RESULTS: The percentage of persons with a hospital diagnosis registered as the underlying cause of death was <30% for most diseases, except for cerebrovascular disease, chronic obstructive pulmonary disease and bronchiectasis, acute myocardial infarction (40-60%), and cancers (70-90%). Low Cohen’s kappa values confirmed poor individual agreement between hospital diagnoses and underlying and secondary causes of death recorded. At population level, however, frequency rankings of underlying and multiple causes of death agreed reasonably well with frequency ranking of hospital diagnoses (Spearman ρ of 0.58-0.60 and 0.61-0.63).
CONCLUSION: Underlying and multiple causes of death poorly represent diseases present at the end of life in individuals but show reasonably well which diseases are most common at population level.

PMID: 24183606 [PubMed – indexed for MEDLINE]

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Causal inference algorithms can be useful in life course epidemiology.

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Causal inference algorithms can be useful in life course epidemiology.
J Clin Epidemiol. 2014 Feb;67(2):190-8
Authors: la Bastide-van Gemert S, Stolk RP, van den Heuvel ER, Fidler V
Abstract
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The Severe Respiratory Insufficiency Questionnaire scored best in the assessment of health-related quality of life in chronic obstructive pulmonary disease.

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The Severe Respiratory Insufficiency Questionnaire scored best in the assessment of health-related quality of life in chronic obstructive pulmonary disease.

J Clin Epidemiol. 2013 Oct;66(10):1166-74

Authors: Struik FM, Kerstjens HA, Bladder G, Sprooten R, Zijnen M, Asin J, van der Molen T, Wijkstra PJ

Abstract
OBJECTIVE: There are limited data on health-related quality of life (HRQL) in chronic obstructive pulmonary disease (COPD) patients with chronic hypercapnic respiratory failure during an admission requiring ventilatory support. The aim was to assess and compare the reliability and validity of the Clinical COPD Questionnaire (CCQ), Chronic Respiratory Questionnaire (CRQ), Maugeri Respiratory Failure-28 (MRF-28) Questionnaire, and Severe Respiratory Insufficiency (SRI) Questionnaire in patients with very severe COPD.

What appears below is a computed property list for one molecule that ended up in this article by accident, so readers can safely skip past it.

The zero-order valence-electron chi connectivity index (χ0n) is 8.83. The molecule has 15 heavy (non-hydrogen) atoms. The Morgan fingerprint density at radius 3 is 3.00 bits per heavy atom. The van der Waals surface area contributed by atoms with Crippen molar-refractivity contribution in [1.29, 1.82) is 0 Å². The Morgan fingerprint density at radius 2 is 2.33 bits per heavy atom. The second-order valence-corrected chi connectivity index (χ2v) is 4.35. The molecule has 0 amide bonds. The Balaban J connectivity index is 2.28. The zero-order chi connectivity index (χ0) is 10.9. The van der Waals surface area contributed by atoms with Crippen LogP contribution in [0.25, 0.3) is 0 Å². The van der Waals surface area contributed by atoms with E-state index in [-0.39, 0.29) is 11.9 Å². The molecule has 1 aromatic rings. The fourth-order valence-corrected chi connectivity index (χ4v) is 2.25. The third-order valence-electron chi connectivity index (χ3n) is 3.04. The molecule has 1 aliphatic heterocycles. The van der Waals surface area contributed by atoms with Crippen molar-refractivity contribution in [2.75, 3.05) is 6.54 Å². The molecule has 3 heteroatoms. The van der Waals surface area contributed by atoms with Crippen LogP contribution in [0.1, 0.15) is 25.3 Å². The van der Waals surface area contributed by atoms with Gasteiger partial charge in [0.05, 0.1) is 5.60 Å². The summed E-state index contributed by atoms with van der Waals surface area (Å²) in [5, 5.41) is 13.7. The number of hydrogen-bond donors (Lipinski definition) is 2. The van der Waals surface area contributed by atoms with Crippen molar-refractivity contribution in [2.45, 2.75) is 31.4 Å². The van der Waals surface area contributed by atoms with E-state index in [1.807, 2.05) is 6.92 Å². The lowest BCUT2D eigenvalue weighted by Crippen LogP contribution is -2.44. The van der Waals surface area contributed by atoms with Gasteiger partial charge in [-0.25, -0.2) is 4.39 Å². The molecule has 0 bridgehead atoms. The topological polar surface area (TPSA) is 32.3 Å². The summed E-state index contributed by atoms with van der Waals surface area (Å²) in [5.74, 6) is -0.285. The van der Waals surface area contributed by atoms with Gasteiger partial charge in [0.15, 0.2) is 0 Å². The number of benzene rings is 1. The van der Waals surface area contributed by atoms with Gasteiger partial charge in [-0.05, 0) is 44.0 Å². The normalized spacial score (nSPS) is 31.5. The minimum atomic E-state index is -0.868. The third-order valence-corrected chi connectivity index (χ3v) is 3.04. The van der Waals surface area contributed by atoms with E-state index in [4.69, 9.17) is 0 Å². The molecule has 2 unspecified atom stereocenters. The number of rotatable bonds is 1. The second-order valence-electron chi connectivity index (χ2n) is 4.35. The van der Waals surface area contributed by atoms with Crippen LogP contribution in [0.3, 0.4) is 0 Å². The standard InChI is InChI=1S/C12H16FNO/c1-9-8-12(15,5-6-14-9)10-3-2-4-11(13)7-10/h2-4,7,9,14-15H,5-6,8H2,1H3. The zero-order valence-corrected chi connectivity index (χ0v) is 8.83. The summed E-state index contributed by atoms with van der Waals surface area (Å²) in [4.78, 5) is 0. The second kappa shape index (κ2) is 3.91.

STUDY DESIGN AND SETTING: One hundred eighty hospitalized patients filled out the CCQ, CRQ, MRF-28, SRI, Groningen Activity Restriction Scale (GARS), Hospital Anxiety and Depression Scale (HADS), and the Medical Research Council Dyspnea Scale (MRC). Reliability was examined by assessing distribution of total scores, floor and ceiling effects, and internal consistency (using Cronbach α coefficient). Construct validity between questionnaires and also the other measurements were tested with Spearman ρ.
RESULTS: All four questionnaires were feasible in this setting and had reasonable characteristics for distribution of total scores, floor and ceiling effects, internal consistency, and construct validity. On balance, the SRI scored best. Additionally, the SRI had a remarkable high explained variance by HADS, GARS, and MRC (73%).
CONCLUSION: The SRI performed slightly better than the CCQ, CRQ, and MRF-28, which renders it the preferred questionnaire for scoring HRQL in patients with very severe COPD.

PMID: 23835311 [PubMed – indexed for MEDLINE]

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Inclusion of the birth cohort dimension improved description and explanation of trends in statin use.

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Inclusion of the birth cohort dimension improved description and explanation of trends in statin use.

J Clin Epidemiol. 2012 Oct;65(10):1052-60

Authors: …

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Multicriteria benefit-risk assessment using network meta-analysis.

Multicriteria benefit-risk assessment using network meta-analysis.

J Clin Epidemiol. 2011 Dec 23;

Authors: van Valkenhoef G, Tervonen T, Zhao J, de Brock B, Hillege HL, Postmus D